Knai Bang Chatt. Try saying that three times fast. You should because it is worth getting to know. Knai Bang Chatt means a rainbow encircling the sun in Khmer. I wasn’t lucky enough to see any rainbows while staying at this resort in Kep, Cambodia, but I was consistently in awe of its beauty and minimalist look.
Kep-Sur-Mer was at one time the go-to destination for the rich French and Cambodians. Known as the Riviera of Cambodia or The St. Tropez of Southeast Asia, the well-heeled traveled to the area for sun and surf, building ostenacious villas with brightly colored bathroom tiles, multiple floors and private entrances. War and the genocidal Khmer Rouge left the area deserted. The villas were abandoned, stripped of everything inside. Converted from a handful of those villas, Knai Bang Chatt takes vistors back to what it might have felt like in the 1960s during the glory days.
Look at this and tell me it doesn’t look like a scene straight out of an old movie:
The details in the room were both noticeble (an open-air bathtub and a separate shower and toilet, which is not always a guarantee in Cambodia) and less obvious (water bottles were discreetly hidden throughout the room). The style is based on the Japanese philosophy of Wabi Sabi, which focuses on simplicity and modesty.
One of my favorite surprises about the room was finding two traditional kramas on the bed. The kramas, which were apparently made by local villagers, are used in a variety of ways in Cambodia: as a towel, scarf or for decoration. You can see them on the bottom right corner of the bed in this picture.
Like most stays at beautiful resorts, I felt my time there was too short and found myself daydreaming about what it would be like to stay just one more day. But that’s why it’s called vacation, right?
I tend to stay away from markets nowadays – my minimalist personality gets overwhelmed by all the stuff – but I was in need of some cotton pants and sunglasses, so I made the 20-minute trek to Russian Market.
Named for the Russians who frequented the market back in the 1980s (so says my guidebook), it’s full of nearly everything imaginable: tools, housewares, cleaning supplies, clothes, bags, purses, jewelry, books, movies, sunglasses, food and drink. Some of the name-brand clothing that is made in factories here in Cambodia can also be purchased for a tiny fraction of what you’d pay for it off store shelves in the U.S. or Europe.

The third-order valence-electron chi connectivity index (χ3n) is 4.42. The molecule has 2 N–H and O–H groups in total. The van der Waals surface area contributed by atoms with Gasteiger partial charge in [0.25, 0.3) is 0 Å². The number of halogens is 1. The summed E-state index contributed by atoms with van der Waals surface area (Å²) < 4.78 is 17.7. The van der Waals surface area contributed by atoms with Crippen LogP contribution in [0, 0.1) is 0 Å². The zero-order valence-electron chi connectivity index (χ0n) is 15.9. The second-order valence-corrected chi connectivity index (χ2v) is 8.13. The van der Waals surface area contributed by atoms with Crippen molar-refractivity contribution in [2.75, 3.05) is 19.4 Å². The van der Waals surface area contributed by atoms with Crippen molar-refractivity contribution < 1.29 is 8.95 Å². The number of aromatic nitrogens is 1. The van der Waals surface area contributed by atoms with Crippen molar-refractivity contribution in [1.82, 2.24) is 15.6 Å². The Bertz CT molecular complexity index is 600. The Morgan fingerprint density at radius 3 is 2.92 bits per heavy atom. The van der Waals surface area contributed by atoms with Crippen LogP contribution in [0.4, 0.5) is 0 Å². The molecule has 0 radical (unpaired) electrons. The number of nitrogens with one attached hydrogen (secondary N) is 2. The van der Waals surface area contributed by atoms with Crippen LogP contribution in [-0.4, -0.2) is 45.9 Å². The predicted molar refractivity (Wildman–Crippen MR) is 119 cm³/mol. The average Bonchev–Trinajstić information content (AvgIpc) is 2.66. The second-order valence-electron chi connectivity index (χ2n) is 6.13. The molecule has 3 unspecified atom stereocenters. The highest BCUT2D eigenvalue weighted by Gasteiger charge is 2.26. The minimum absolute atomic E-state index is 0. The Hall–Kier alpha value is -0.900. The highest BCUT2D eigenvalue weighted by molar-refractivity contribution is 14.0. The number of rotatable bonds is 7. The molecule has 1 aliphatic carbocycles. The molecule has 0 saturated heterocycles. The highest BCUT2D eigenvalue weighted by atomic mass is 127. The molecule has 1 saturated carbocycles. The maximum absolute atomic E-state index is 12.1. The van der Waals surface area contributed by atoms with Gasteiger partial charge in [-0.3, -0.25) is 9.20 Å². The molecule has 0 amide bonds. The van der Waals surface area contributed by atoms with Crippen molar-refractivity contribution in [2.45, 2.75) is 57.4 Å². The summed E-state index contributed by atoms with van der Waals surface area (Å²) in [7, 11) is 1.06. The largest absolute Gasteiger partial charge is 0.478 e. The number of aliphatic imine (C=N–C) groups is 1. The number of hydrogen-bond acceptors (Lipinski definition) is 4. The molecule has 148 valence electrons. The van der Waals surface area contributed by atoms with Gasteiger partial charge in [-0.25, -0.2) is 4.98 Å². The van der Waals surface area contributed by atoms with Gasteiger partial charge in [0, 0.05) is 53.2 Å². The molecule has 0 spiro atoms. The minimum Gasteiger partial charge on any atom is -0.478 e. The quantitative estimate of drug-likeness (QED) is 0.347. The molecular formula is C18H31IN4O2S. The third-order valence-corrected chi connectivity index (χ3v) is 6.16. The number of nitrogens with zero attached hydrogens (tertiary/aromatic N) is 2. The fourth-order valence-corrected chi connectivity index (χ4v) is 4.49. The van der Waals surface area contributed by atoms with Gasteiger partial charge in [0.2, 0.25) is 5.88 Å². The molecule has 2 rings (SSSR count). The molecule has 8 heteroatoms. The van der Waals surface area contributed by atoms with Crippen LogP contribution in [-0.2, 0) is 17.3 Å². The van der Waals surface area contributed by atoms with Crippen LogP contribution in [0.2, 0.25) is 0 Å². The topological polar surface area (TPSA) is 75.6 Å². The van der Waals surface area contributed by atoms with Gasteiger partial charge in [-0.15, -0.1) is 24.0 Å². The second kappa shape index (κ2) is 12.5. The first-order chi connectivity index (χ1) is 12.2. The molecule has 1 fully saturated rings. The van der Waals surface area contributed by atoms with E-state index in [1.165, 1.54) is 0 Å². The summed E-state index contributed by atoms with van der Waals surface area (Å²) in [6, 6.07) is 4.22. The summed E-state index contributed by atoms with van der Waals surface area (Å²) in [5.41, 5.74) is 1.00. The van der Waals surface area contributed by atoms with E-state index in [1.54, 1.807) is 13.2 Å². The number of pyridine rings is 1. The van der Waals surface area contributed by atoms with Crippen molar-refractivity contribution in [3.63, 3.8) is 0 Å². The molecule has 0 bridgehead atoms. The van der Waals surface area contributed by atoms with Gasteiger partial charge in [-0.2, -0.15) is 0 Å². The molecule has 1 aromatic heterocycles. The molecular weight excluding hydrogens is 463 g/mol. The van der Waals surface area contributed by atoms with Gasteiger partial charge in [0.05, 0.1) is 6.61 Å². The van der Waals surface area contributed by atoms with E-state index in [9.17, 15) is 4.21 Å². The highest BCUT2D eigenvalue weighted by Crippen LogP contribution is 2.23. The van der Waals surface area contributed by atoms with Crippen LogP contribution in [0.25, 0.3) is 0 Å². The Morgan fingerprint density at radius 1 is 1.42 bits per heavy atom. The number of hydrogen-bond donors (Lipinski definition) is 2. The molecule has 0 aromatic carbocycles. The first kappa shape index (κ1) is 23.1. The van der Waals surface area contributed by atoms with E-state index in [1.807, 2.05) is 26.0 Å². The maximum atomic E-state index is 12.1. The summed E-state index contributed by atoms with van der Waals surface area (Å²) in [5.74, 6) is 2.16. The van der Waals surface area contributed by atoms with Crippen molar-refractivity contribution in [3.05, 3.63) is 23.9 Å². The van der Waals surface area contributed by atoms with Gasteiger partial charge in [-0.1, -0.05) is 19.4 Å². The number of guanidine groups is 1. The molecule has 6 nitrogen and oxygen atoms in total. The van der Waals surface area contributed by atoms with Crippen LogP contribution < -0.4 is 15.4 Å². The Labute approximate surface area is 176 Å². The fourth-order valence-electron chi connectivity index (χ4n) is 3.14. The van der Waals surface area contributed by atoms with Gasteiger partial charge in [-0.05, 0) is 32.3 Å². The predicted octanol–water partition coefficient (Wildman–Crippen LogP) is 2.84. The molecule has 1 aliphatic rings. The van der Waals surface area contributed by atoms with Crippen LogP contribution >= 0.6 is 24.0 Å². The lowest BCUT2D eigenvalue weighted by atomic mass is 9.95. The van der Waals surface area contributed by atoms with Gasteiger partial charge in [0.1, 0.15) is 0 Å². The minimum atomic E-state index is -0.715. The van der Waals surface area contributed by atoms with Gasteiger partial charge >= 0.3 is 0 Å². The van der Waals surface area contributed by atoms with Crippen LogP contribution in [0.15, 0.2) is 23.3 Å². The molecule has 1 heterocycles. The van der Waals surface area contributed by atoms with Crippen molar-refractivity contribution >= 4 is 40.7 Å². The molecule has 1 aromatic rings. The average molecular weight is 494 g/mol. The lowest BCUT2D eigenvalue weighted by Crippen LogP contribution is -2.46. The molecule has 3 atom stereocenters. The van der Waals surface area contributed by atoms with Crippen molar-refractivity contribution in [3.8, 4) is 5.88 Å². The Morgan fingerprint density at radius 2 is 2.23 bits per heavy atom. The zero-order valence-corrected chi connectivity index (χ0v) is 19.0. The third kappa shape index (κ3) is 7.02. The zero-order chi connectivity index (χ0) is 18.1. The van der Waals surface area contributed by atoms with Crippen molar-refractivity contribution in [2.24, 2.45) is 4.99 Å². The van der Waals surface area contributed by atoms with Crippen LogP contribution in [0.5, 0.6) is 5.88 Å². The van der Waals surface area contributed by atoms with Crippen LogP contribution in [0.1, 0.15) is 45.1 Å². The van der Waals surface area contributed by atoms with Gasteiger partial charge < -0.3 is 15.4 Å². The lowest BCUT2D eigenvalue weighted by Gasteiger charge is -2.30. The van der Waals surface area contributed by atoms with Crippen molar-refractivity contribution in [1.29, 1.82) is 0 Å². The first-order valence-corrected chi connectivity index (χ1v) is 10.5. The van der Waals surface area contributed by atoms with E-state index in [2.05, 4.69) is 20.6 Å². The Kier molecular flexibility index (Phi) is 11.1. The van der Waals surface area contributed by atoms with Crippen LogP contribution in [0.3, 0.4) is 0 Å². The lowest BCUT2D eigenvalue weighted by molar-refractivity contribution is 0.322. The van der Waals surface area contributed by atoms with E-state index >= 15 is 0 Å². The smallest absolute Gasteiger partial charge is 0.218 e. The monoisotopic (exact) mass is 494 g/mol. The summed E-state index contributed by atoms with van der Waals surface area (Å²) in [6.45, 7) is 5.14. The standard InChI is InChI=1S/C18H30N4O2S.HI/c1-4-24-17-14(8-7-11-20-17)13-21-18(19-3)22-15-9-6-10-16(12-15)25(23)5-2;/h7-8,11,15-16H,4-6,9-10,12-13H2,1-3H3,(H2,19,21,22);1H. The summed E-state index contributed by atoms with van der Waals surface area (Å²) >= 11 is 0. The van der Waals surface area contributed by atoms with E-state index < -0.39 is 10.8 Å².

Unlike some markets, this one is not open air, and vendors are crammed in row after row, often making it difficult to maneuver past people. If you’re claustrophobic, watch out. Still, it was very interesting and enjoyable to see up close. I may actually go back for a few items for friends and family near the end of my time here. I ended up buying a pair of pants, sunglasses and an iced coffee for $5 total. Not a bad deal at all.
I was in desperate need of a beautiful beach and my passport was stolen. Thus, a last-minute trip to Puerto Rico.
Days before booking trip: 7
Hours my first-grade pen pal (and good friend) had before deciding to join me and stepping foot on the plane to meet me: 8
Pairs of sunglasses lost in the Caribbean Sea: 1
Fitbits lost in Old San Juan: 1
selfies taken between the two of us: approximately 20
Miles walked in the rainforest: 4ish
Number of waterfalls seen: 2
Tropical storm warnings issued: 1
Hours we couldn’t order alcohol because of impending weather: 2
Important life discussions that took place: 20
Important life questions resolved: 0
Bottles of wine consumed between the two of us: 6?
(P.S. Look for an upcoming story or blog post that actually gives recommendations on what to do and see in Puerto Rico.)
I’ve always heard that couples sometimes start dressing alike. It makes sense, right? You have similar interests and lifestyles and so it eventually shows through what you put on your body. But is the same true for friends, too? I’m not sure.
Either way, I noticed something funny when I was waiting for the ferry to go to Mykonos to Santorini: people traveling together who dressed alike.
Some of these may have been a bit of a stretch, but looking for examples also helped me kill a few hours waiting for the ferry. It became a game for me to find “travel twinsies.”
Here are a few examples of travel twinsies I came across. Keep in mind these pictures were taken as I tried to pretend like I was using my phone for something else or talking on it.
And yes, you could also say I was stalking.